Cover image for Developing faculty to use technology : programs and strategies to enhance teaching
Developing faculty to use technology : programs and strategies to enhance teaching
Publication Information:
Bolton, MA : Anker Pub., 2003
Physical Description:
xxviii, 337 p. : ill. ; 24 cm.
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PSZ JB 30000010184751 LB1738 D48 2003 Open Access Book

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Developing faculty to use technology is a continuing art. This book chronicles how a wide range of universities successfully implemented faculty development programs to help faculty better use technology in their teaching. It offers an abundance of practical, proven information on how to integrate technology into teaching and learning activities.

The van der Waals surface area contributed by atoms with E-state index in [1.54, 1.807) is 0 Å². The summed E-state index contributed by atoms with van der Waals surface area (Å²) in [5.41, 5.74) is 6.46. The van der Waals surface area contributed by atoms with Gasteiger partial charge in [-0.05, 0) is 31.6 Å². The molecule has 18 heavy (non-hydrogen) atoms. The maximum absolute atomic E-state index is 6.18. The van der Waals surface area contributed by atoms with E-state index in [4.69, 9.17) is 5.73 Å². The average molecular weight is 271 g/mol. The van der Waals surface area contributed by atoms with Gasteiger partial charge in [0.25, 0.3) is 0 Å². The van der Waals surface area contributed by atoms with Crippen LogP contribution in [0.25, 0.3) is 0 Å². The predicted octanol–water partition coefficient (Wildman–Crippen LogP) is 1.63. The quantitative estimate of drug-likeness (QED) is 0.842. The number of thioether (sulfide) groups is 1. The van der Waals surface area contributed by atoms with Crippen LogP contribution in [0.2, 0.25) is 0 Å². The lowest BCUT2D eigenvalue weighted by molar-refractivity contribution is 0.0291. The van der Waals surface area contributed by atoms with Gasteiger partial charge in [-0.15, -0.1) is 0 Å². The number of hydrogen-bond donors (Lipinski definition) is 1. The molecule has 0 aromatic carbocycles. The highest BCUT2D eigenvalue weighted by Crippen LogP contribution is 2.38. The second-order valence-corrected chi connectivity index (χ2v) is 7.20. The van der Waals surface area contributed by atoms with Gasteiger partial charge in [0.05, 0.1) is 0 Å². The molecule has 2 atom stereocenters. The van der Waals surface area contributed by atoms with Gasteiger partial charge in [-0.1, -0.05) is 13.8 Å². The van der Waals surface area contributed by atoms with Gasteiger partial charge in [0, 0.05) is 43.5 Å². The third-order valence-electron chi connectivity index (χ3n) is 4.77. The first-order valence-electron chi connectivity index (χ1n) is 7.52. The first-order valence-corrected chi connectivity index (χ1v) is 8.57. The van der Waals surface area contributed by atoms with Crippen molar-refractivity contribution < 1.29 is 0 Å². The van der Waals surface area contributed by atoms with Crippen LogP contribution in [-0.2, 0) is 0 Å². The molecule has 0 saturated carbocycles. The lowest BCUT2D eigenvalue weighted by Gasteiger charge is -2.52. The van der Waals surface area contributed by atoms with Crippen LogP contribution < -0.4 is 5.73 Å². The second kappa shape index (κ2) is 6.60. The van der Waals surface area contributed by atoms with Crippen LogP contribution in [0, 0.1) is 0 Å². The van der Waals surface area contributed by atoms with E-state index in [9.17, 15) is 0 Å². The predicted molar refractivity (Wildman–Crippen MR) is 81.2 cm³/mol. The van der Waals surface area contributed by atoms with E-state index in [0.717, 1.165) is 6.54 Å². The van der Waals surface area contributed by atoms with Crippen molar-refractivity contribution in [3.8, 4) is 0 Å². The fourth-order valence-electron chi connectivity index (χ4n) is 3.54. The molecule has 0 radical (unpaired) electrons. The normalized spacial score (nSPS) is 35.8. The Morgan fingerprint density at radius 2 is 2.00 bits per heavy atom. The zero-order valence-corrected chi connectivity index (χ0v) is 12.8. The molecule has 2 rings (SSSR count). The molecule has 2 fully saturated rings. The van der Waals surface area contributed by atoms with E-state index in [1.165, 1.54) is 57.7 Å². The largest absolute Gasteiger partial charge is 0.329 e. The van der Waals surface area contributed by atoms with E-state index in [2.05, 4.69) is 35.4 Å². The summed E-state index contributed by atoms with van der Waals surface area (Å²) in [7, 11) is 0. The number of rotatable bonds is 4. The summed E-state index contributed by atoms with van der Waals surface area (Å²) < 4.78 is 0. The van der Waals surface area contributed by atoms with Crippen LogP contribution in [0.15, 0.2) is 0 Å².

Readers interested in implementing or improving their own faculty development program will be guided by detailed descriptions of successful faculty development programs, their effectiveness, lessons learned, and possible variations of the programs that may be useful in other settings. Featured topics include

The ethics of teaching in an online environment Communication across institutional boundaries Tips on communicating effectively with faculty Supporting faculty in the use of technology Creating a faculty instructional technology support facility Learning spaces Funding instructional technologies projects An agenda for a successful faculty workshop Using assessment to improve teacher education Measuring the impact of technology-based teaching on learning